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Books by Pat Conroy
Perhaps you've read books by Pat Conroy, or, like me you are a newcomer to his works. While retrieving My Reading Life for a library user, I picked up another copy that was on the shelf. So began the second half of my serendipitous summer reading.
In My Reading Life, Conroy shares with us the books that have influenced him thus far — one was Look Homeward, Angel by Thomas Wolfe, whom he has referred to as his literary hero. I didn't quite get through Wolfe's book, as I was anxious to read Conroy's books, both fiction and non-fiction. I am thrilled to share the books I have read, those I am planning to read, the one I am reading now, and the one that he is not yet finished writing — The Death of Santini — which Conroy announced on his recently created blog. The prelude to the unfinished book, The Great Santini, is fictional and autobiographical, and is also a movie with the same name.
At least one reader commenting on Conroy's blog writes that while reading his books, she finds that they make her laugh out loud and can also bring tears to her eyes. I second that! Have you ever read a book, and as soon as you are finished reading it, you immediately want go back and read it again — not only to catch what you missed during the first reading, but also because you want to savor the powerful prose? After reading The Lords of Discipline , a work of fiction that to me reads like non-fiction, I immediately returned to the first pages of the book. In The Water is Wide, a work of non-fiction, Conroy recounts his days teaching elementary school on Daufuskie Island, off the southern tip of South Carolina. The story was also adapted for a made-for-TV movie. In this book, the humanity Conroy shows for the children he taught on Daufuskie Island is extraordinary.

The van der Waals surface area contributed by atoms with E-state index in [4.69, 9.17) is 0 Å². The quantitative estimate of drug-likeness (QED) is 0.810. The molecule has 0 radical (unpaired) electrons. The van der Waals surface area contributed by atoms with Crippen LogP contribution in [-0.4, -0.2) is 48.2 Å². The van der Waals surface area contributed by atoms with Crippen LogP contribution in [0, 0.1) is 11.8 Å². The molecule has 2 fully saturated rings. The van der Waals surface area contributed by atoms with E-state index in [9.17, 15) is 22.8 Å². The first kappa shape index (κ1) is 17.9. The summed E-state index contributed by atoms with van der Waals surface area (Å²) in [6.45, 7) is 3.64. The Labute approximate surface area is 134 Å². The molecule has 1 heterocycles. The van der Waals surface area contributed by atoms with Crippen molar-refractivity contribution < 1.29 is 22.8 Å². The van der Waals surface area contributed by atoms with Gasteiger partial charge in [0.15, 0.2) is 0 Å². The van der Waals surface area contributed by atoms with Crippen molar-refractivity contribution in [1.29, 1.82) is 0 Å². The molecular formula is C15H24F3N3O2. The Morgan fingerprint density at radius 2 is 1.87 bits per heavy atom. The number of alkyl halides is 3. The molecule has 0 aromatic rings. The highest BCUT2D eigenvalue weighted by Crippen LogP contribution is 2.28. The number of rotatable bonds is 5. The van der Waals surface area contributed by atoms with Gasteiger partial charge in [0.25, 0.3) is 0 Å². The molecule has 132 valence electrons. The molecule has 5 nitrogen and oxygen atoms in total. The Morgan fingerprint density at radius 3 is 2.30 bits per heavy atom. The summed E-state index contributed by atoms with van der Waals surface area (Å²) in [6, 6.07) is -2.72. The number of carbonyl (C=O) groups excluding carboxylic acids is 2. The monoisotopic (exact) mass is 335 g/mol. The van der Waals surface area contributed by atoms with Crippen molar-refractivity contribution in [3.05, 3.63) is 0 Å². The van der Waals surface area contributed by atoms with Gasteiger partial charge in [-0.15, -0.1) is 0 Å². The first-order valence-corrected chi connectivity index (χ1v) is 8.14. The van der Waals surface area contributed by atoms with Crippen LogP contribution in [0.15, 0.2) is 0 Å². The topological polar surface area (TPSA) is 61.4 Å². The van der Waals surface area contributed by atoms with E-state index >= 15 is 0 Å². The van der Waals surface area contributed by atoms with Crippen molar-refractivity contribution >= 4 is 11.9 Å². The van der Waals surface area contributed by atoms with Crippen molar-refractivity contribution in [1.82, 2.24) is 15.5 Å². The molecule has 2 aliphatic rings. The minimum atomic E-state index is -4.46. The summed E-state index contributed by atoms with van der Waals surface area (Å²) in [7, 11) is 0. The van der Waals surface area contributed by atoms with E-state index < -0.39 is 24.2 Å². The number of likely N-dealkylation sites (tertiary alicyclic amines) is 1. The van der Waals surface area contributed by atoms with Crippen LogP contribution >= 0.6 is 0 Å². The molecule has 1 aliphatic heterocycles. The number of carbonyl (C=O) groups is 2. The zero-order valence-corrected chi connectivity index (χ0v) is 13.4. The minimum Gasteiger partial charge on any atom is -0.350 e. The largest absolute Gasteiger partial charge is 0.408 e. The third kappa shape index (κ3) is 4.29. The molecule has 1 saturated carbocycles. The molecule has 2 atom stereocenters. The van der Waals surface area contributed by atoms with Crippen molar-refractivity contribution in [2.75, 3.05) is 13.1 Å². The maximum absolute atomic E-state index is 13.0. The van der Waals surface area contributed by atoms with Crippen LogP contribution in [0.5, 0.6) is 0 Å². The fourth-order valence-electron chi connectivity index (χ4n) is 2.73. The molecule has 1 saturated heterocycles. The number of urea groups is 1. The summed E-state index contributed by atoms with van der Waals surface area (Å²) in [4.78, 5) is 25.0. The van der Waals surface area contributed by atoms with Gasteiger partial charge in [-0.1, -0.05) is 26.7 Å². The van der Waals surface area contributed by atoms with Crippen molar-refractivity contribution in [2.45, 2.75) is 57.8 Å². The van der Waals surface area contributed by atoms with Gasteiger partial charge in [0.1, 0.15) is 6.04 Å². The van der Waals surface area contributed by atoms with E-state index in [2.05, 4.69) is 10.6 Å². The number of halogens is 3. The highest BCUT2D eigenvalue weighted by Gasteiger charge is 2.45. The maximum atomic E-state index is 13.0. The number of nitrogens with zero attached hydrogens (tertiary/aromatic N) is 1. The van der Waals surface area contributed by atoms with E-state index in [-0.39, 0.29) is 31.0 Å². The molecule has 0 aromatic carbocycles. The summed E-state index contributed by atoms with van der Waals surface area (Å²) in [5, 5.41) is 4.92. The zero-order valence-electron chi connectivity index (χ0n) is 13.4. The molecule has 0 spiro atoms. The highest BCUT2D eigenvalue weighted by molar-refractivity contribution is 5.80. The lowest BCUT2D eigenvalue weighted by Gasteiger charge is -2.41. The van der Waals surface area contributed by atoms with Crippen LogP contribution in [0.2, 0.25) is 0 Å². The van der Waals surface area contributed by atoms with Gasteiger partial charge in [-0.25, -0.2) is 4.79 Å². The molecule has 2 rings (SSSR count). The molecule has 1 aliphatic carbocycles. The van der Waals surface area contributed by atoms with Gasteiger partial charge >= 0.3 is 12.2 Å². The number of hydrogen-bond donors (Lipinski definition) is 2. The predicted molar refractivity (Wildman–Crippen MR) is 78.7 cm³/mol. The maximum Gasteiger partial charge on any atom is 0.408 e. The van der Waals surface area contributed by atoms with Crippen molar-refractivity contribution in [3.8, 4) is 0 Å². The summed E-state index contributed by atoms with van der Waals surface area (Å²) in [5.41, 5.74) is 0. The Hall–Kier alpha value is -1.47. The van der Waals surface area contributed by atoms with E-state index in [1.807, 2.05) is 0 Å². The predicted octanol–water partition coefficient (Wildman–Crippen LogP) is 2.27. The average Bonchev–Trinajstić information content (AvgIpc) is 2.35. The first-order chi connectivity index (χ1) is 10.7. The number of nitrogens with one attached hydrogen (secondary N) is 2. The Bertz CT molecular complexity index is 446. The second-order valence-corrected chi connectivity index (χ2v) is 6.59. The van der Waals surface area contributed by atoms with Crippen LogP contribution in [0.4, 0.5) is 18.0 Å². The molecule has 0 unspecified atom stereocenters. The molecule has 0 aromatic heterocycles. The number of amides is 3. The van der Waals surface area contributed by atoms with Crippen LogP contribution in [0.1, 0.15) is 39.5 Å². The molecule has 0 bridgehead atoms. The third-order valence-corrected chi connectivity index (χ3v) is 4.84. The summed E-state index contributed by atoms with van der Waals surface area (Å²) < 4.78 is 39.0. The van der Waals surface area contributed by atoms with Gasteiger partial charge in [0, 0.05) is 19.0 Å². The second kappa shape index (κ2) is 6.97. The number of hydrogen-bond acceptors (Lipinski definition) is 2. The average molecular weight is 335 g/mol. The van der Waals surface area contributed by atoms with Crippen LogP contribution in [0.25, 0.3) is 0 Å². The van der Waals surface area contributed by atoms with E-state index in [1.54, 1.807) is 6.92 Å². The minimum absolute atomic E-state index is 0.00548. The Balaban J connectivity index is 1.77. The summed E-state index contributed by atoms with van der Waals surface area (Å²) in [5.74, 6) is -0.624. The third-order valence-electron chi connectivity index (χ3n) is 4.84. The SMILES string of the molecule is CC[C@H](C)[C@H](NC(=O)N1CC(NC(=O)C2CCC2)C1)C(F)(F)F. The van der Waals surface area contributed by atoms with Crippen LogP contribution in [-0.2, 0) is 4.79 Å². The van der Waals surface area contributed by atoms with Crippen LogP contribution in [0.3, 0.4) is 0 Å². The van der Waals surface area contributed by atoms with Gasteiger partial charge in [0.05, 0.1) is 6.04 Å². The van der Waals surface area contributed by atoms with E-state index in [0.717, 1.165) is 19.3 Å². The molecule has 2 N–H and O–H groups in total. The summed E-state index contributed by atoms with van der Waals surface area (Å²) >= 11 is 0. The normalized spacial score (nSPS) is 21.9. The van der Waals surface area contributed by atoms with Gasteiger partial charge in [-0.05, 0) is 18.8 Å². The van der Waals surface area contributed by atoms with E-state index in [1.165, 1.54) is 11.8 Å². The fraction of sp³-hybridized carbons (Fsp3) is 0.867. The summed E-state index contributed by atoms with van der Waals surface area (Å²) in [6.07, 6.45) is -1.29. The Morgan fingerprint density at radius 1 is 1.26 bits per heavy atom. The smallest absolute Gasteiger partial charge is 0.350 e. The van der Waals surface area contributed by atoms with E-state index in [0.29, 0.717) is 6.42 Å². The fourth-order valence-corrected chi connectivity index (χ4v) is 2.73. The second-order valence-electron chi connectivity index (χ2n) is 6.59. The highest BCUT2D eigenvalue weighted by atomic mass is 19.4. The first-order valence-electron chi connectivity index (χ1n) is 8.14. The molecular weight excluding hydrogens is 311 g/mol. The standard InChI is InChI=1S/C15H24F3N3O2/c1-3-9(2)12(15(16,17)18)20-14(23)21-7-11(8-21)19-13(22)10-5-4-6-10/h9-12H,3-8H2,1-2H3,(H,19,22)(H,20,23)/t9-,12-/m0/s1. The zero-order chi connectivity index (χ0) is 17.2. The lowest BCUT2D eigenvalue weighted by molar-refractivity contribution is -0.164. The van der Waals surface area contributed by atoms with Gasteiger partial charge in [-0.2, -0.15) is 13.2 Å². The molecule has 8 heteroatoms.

If you are a young person and read the fiction work South of Broad, there is much to be learned about loyalty amongst friends. And if you are not so young, this work may stir up wonderful memories of your youth. I have never picked up a book about basketball, but because I cannot get enough of Conroy's books, I started reading My Losing Season and am enjoying it. It is not only about basketball, after all.
The fiction books I have yet to read are Beach Music, The Boo, and The Prince of Tides, the latter of which was made into a movie. I may not read the non-fiction work The Pat Conroy Cookbook from beginning to end, but I will give a recipe or two a try.
Besides Conroy's website and blog, here are databases where you will find literary criticism, biographies, reviews, and more: Literature Resource Center and Biography in Context are available at all neighborhood libraries and offsite locations with an NYPL library card. Literature Criticism Online is available onsite at all neighborhood libraries, and JSTOR is available onsite at select NYPL locations.